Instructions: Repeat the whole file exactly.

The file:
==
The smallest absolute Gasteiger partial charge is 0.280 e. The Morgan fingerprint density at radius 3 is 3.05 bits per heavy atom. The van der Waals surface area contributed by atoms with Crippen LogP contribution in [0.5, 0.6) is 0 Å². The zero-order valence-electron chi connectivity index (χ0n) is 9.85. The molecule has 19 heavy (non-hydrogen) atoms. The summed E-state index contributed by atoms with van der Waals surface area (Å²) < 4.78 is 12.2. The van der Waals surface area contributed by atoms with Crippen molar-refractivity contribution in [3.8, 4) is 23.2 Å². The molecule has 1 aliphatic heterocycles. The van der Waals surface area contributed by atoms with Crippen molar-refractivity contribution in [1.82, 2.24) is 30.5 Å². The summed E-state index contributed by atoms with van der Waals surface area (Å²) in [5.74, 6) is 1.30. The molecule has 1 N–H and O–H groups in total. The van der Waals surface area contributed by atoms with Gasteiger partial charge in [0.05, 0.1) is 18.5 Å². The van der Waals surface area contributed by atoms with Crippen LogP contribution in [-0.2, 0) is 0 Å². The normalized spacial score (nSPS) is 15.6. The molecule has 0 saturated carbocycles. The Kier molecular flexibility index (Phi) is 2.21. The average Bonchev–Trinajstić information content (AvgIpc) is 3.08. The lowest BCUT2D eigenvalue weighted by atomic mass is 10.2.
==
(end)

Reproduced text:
The smallest absolute Gasteiger partial charge is 0.280 e. The Morgan fingerprint density at radius 3 is 3.05 bits per heavy atom. The van der Waals surface area contributed by atoms with Crippen LogP contribution in [0.5, 0.6) is 0 Å². The zero-order valence-electron chi connectivity index (χ0n) is 9.85. The molecule has 19 heavy (non-hydrogen) atoms. The summed E-state index contributed by atoms with van der Waals surface area (Å²) < 4.78 is 12.2. The van der Waals surface area contributed by atoms with Crippen molar-refractivity contribution in [3.8, 4) is 23.2 Å². The molecule has 1 aliphatic heterocycles. The van der Waals surface area contributed by atoms with Crippen molar-refractivity contribution in [1.82, 2.24) is 30.5 Å². The summed E-state index contributed by atoms with van der Waals surface area (Å²) in [5.74, 6) is 1.30. The molecule has 1 N–H and O–H groups in total. The van der Waals surface area contributed by atoms with Gasteiger partial charge in [0.05, 0.1) is 18.5 Å². The van der Waals surface area contributed by atoms with Crippen LogP contribution in [-0.2, 0) is 0 Å². The normalized spacial score (nSPS) is 15.6. The molecule has 0 saturated carbocycles. The Kier molecular flexibility index (Phi) is 2.21. The average Bonchev–Trinajstić information content (AvgIpc) is 3.08. The lowest BCUT2D eigenvalue weighted by atomic mass is 10.2.